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During the slotting, review, and validation process, Board staff identified weak or missing data in two servicers' systems.20 Board staff determined that the data could not support the slotting of borrowers in specific categories. As a result, the two servicers could not complete the waterfall processes according to the categories defined by the Board and the OCC. To address these data reliability issues, Board staff directed these two servicers to move borrowers to higher categories or refrain from excluding borrowers from higher categories. Board staff explained that these solutions were a conservative approach that benefitted the borrowers affected by the data reliability issues by placing them into the highest possible waterfall category based on the available data. For example, one servicer reviewed a sample of its slotting results for 255 loans and identified 45 incorrectly slotted borrowers, or 18 percent of the sample. The servicer attributed the incorrect slotting to inaccurate system data. Board staff instructed this servicer to not slot any borrowers by manual intervention.
The guidance for the Reserve Bank dedicated teams' review of the slotting sought to ensure consistency to the extent possible. The servicers' internal audit functions sought to assess the completeness and accuracy of the servicers' waterfalls. In our opinion, consistency to the extent possible was a guiding principle for this exercise, although the scope of that principle was not clearly defined. Board staff directed servicers to move borrowers to higher categories or not exclude borrowers from higher categories because the Board (1) emphasized completing the payment agreement as quickly as possible and (2) sought to avoid repeating the file review process. As a result of the servicers' movement of borrowers into the highest possible category, some similarly situated borrowers may have received different payment amounts.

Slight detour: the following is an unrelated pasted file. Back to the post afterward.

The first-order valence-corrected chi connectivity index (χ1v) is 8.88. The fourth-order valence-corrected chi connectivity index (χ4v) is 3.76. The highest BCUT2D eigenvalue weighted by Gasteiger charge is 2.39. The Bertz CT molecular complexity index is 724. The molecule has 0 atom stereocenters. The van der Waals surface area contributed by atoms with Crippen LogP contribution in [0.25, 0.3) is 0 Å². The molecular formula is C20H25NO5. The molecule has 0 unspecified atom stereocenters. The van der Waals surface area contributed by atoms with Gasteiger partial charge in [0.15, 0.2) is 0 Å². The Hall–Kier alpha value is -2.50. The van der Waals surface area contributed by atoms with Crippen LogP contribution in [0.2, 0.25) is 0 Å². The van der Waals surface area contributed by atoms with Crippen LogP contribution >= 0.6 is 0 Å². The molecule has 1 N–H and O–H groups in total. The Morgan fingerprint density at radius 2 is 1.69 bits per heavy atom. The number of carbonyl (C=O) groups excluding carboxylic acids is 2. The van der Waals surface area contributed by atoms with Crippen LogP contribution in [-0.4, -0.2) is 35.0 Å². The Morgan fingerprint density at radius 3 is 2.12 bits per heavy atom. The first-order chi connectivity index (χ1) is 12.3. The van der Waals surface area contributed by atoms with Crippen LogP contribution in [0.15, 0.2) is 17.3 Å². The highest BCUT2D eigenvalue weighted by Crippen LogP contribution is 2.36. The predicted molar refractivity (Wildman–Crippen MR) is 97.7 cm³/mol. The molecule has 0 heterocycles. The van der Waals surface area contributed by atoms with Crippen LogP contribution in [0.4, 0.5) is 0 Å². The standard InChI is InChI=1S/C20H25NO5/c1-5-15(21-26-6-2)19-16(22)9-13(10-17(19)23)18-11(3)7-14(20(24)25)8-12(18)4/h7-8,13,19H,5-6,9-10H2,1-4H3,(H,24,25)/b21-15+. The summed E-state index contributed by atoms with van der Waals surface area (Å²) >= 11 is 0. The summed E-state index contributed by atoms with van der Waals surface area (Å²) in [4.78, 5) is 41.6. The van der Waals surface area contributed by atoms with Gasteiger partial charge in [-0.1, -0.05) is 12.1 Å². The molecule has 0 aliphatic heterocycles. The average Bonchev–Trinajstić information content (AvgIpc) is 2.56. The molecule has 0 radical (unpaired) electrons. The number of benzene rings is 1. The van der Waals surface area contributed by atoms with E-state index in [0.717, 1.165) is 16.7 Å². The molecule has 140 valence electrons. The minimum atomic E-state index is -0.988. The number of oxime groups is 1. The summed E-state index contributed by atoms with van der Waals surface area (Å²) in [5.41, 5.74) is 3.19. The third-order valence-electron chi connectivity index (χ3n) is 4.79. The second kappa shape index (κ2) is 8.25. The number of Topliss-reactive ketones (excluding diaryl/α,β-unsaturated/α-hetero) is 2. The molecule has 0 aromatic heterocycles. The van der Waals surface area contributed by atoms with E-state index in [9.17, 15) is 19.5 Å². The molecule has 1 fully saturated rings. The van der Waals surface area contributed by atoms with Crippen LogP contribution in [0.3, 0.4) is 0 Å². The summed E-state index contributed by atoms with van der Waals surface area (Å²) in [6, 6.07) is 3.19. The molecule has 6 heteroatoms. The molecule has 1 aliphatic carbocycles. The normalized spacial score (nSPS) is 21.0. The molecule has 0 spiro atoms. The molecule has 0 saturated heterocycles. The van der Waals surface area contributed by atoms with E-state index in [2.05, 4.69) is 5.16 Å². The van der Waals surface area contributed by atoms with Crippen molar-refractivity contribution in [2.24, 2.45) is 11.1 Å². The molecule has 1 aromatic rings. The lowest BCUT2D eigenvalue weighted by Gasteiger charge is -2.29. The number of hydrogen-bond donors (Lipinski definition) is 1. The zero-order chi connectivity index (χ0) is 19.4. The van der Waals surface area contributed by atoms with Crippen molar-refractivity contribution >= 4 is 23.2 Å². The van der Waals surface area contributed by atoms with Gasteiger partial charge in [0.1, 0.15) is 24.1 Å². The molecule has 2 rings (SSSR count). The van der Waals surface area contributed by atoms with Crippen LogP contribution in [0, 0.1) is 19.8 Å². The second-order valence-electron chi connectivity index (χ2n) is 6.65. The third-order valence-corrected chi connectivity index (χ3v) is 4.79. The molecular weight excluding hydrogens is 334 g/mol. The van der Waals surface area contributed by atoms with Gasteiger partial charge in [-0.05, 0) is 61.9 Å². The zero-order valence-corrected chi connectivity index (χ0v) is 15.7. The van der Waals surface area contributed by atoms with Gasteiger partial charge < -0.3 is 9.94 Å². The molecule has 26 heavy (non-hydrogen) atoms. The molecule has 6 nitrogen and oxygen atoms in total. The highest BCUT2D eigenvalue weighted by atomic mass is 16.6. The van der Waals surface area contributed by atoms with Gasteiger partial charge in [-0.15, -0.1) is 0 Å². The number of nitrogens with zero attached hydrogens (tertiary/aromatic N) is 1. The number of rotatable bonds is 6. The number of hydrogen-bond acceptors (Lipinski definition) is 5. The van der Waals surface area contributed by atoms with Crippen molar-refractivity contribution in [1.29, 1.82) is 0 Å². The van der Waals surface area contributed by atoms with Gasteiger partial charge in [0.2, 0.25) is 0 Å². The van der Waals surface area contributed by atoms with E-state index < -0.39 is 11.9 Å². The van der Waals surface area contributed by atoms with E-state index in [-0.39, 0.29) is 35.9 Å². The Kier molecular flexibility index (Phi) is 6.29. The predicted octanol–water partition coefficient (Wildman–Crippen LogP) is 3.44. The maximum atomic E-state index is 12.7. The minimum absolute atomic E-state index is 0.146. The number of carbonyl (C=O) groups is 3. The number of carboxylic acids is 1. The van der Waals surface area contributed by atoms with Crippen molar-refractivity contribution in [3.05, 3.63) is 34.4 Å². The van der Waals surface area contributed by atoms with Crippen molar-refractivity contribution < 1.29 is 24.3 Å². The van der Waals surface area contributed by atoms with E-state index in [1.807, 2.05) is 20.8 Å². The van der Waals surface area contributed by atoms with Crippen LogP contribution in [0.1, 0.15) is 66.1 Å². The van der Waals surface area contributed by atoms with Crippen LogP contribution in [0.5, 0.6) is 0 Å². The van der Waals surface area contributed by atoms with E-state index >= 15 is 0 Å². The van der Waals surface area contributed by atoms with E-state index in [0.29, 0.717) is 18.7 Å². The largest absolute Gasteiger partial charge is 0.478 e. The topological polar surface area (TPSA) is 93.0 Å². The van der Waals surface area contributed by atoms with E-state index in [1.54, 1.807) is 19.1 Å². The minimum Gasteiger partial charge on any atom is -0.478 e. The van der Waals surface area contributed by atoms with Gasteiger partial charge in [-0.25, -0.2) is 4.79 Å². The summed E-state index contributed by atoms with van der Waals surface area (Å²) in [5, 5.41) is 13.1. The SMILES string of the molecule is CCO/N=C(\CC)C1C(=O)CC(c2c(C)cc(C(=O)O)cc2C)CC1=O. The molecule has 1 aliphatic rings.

During the Reserve Bank teams' reviews of the servicer's internal audit validation of the slotting process, Board staff identified weak or missing data in the systems of two servicers—hereafter referred to as Servicer A and Servicer B. Because the data were not sufficiently reliable to support moving borrowers out of specific waterfall payment categories, Board staff instructed these two servicers to move borrowers to higher waterfall categories or refrain from excluding borrowers from higher categories. Generally, borrowers in the higher categories received a higher payment amount.21 Moving borrowers into a higher waterfall category, or keeping borrowers in a higher waterfall category, benefitted those borrowers since they would likely receive higher payment amounts. Servicers completed the slotting process before Board and OCC staff determined the actual payment amounts associated with each of the categories. Therefore, the precise payment amounts did not affect the Board's or the OCC's decisionmaking with respect to options for addressing the data reliability issues.
Each Reserve Bank dedicated team drafted a conclusion memorandum to summarize the results of its review of the slotting process at each mortgage servicer. The Reserve Banks shared those memorandums with the Board to evidence completion of the review. According to the Servicer A Reserve Bank conclusion memorandum, Servicer A self-identified issues with the reliability of its servicing system data fields used to populate certain waterfall categories. To compensate for the data reliability issues, the servicer sampled 255 loans and performed a manual review of the system query results to confirm appropriate waterfall placement. As a result of the manual review, Servicer A reslotted a total of 45 accounts across multiple waterfall categories from the sample of 255 loans (18 percent). Out of the 45 incorrectly slotted borrowers, 36 were incorrectly slotted in what the Reserve Bank dedicated team referred to as lower-tier categories, categories 7 through 11. Thus, based on the sample, the bulk of the servicer's slotting errors were concentrated within lower waterfall categories.